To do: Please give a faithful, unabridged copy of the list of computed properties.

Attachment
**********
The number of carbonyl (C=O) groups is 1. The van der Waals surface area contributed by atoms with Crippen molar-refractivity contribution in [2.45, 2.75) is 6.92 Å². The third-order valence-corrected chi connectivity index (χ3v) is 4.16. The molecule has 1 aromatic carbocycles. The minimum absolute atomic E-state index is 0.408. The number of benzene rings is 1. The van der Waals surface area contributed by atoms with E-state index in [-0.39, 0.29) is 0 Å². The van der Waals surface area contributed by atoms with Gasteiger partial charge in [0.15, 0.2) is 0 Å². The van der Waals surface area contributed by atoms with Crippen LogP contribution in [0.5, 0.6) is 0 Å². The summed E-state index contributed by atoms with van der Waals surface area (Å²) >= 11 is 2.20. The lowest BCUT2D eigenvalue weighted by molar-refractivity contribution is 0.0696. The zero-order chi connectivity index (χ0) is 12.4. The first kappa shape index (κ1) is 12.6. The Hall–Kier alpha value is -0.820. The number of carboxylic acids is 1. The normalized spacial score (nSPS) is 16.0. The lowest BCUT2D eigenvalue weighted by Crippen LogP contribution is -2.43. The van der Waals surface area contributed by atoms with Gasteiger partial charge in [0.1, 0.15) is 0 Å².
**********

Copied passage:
The number of carbonyl (C=O) groups is 1. The van der Waals surface area contributed by atoms with Crippen molar-refractivity contribution in [2.45, 2.75) is 6.92 Å². The third-order valence-corrected chi connectivity index (χ3v) is 4.16. The molecule has 1 aromatic carbocycles. The minimum absolute atomic E-state index is 0.408. The number of benzene rings is 1. The van der Waals surface area contributed by atoms with E-state index in [-0.39, 0.29) is 0 Å². The van der Waals surface area contributed by atoms with Gasteiger partial charge in [0.15, 0.2) is 0 Å². The van der Waals surface area contributed by atoms with Crippen LogP contribution in [0.5, 0.6) is 0 Å². The summed E-state index contributed by atoms with van der Waals surface area (Å²) >= 11 is 2.20. The lowest BCUT2D eigenvalue weighted by molar-refractivity contribution is 0.0696. The zero-order chi connectivity index (χ0) is 12.4. The first kappa shape index (κ1) is 12.6. The Hall–Kier alpha value is -0.820. The number of carboxylic acids is 1. The normalized spacial score (nSPS) is 16.0. The lowest BCUT2D eigenvalue weighted by Crippen LogP contribution is -2.43. The van der Waals surface area contributed by atoms with Gasteiger partial charge in [0.1, 0.15) is 0 Å².